At Mathnasium of Friendswood, our instructors know our students thrive in a fun and engaging environment. In particular, riddles can be a fun way to challenge your math student. See if you can work with your math student to solve the two riddles provided below!

Math Riddle #1:

I have only red, blue, and yellow candies. They are all red except for 5 of them. They are all blue except for 11 of them. They are all yellow except for 12 of them. How many of each color candy do I have?

The solution to Riddle #1:

How can we solve this riddle? Let’s start by thinking about what the riddle is telling us. If all the candies are red except 5, I have r + 5 total. We also know that the remaining 5 must be blue and yellow, so b + y = 5. If all the candies are blue except 11, then the total is also b + 11. The 11 must be yellow and red, so y + r = 11. And finally y + 12 = total and r + b = 12.

We can use b + y = 5 and y + r = 11. Let’s solve for y in each equation to get:

y = 5 - b and y = 11 - r

Now, set them both equal:

5 - b = 11 - r

Combine like terms by adding r to both sides and subtracting 5 from both sides:

- b + r = 6

We also know that r + b = 12. Solve both this equation and -b + r = 6 for r:

r = 6 + b and r = 12 - b. Now, set them equal to each other:

6 + b = 12 – b

Combine like terms:

2b = 6

Divide by the coefficient:

b = 3

We now know that there are 3 blue candies and can solve for the other values by plugging in our 3 for b where it appears with y and r. So:

b + y = 5 is actually 3 + y = 5 knowing what we know about blue. We solve and find that y = 2. We have 2 yellow candies!

Do the same with r + b = 12. r + 3 = 12, so r = 9. There are 9 red candies!

There are 9 red, 3 blue, and 2 yellow candies.

Math Riddle #2:

I made a batch of 3 dozen cookies and want to sort them into bags to sell at a bake sale. I get hungry and eat some of the cookies but don’t pay attention to how many I eat. I try to make bags of 3 cookies each. Oops! I end up with not enough cookies for my final bag – I have two leftover cookies. I decided to start over. This time, I placed 4 cookies in each bag. This time I can evenly distribute the cookies into bags, with none leftover. If I know I ate fewer than 10 cookies, how many cookies did I eat?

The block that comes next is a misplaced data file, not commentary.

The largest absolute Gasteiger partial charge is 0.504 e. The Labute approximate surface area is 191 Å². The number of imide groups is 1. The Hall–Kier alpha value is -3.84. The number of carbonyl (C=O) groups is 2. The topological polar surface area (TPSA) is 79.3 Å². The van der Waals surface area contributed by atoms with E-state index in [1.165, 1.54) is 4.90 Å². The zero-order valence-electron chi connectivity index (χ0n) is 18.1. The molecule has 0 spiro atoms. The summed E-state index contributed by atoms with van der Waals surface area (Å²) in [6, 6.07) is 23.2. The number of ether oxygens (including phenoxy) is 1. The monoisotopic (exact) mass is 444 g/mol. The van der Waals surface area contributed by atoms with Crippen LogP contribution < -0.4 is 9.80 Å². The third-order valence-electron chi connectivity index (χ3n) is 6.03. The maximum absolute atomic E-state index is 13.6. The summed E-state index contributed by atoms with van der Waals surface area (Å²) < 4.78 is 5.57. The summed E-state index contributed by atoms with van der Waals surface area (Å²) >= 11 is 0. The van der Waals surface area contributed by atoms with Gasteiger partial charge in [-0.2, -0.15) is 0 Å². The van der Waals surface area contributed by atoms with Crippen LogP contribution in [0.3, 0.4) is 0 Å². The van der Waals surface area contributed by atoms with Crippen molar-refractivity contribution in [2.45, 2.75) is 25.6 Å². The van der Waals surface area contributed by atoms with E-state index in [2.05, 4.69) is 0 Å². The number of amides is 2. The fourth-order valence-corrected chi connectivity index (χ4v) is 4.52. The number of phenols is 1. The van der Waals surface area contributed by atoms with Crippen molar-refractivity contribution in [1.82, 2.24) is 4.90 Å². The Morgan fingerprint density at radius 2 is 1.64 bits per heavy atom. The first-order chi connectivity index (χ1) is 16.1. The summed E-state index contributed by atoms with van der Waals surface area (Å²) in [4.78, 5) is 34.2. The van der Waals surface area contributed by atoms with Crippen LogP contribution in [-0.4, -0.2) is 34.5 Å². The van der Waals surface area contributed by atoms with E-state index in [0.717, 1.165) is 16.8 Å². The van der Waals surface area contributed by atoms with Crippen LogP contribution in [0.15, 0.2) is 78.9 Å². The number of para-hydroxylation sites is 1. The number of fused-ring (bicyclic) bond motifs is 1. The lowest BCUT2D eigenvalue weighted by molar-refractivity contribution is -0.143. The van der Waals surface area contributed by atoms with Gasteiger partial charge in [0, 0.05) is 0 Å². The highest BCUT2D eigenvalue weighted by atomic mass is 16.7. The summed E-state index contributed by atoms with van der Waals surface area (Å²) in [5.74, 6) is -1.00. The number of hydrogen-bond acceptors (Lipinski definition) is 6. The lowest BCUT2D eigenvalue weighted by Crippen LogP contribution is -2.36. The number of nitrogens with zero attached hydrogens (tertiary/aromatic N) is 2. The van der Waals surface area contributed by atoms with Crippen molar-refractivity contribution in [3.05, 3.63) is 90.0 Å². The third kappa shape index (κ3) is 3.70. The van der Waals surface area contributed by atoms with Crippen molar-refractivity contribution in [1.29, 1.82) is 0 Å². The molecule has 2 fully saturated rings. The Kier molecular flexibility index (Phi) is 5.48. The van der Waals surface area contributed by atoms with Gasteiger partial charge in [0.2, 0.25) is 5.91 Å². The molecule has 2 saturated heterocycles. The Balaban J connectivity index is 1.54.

Answer to Riddle #2:

I know that whatever number of cookies I have has to be divisible by 4 with no remainders, so the first thing to do is to figure out what the possibilities are:

28 and 32 are the only numbers in the 26-36 range (remember, I know I ate fewer than 10 cookies) that are evenly divisible by 4.

Now, we need to figure out which of these two numbers gives us a remainder of 2 when we divide by 3.

Three goes into 28 nine times, with a remainder of one. After all, 3 x 9 = 27, and 28 - 27 = 1. 28 is not how many cookies we have because we need a remainder of 2.

Three goes into 32 ten times, with a remainder of two. Again, the math tells us that 3 x 10 = 30, and 32-30 is 2. This IS the number we want. The answer to the riddle is that I ate 4 cookies. We started with 36 and ended up with 32.

These riddles were inspired by similar riddles found here. Try the other riddles at the link if you are up for some more challenging fun! We know at Mathnasium that students are more engaged with math when it is fun! We are always trying to incorporate fun ways to challenge our students, just like we can with these riddles. You can trust that your math student is being stimulated and enjoying their time spent at Mathnasium of Friendswood! Give us a call today at (832) 569-5073 to see if our programs are right for you!